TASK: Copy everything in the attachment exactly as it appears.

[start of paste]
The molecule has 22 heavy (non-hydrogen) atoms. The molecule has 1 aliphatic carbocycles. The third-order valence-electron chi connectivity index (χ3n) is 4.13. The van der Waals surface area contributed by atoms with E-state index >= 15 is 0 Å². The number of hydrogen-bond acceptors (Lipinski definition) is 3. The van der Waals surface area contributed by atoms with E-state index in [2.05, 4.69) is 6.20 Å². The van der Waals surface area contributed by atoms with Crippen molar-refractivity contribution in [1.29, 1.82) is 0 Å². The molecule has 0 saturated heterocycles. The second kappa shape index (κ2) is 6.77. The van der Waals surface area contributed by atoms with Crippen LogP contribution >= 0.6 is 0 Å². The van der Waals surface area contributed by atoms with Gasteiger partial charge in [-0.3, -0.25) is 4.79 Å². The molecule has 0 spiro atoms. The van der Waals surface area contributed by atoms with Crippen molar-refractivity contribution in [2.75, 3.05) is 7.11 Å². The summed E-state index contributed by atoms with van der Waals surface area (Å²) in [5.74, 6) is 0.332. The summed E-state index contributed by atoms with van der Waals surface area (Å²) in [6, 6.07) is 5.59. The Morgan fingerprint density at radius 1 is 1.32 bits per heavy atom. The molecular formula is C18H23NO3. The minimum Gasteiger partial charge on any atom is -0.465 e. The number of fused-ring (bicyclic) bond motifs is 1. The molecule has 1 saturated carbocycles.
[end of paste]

The molecule has 22 heavy (non-hydrogen) atoms. The molecule has 1 aliphatic carbocycles. The third-order valence-electron chi connectivity index (χ3n) is 4.13. The van der Waals surface area contributed by atoms with E-state index >= 15 is 0 Å². The number of hydrogen-bond acceptors (Lipinski definition) is 3. The van der Waals surface area contributed by atoms with E-state index in [2.05, 4.69) is 6.20 Å². The van der Waals surface area contributed by atoms with Crippen molar-refractivity contribution in [1.29, 1.82) is 0 Å². The molecule has 0 saturated heterocycles. The second kappa shape index (κ2) is 6.77. The van der Waals surface area contributed by atoms with Crippen LogP contribution >= 0.6 is 0 Å². The van der Waals surface area contributed by atoms with Gasteiger partial charge in [-0.3, -0.25) is 4.79 Å². The molecule has 0 spiro atoms. The van der Waals surface area contributed by atoms with Crippen molar-refractivity contribution in [2.75, 3.05) is 7.11 Å². The summed E-state index contributed by atoms with van der Waals surface area (Å²) in [5.74, 6) is 0.332. The summed E-state index contributed by atoms with van der Waals surface area (Å²) in [6, 6.07) is 5.59. The Morgan fingerprint density at radius 1 is 1.32 bits per heavy atom. The molecular formula is C18H23NO3. The minimum Gasteiger partial charge on any atom is -0.465 e. The number of fused-ring (bicyclic) bond motifs is 1. The molecule has 1 saturated carbocycles.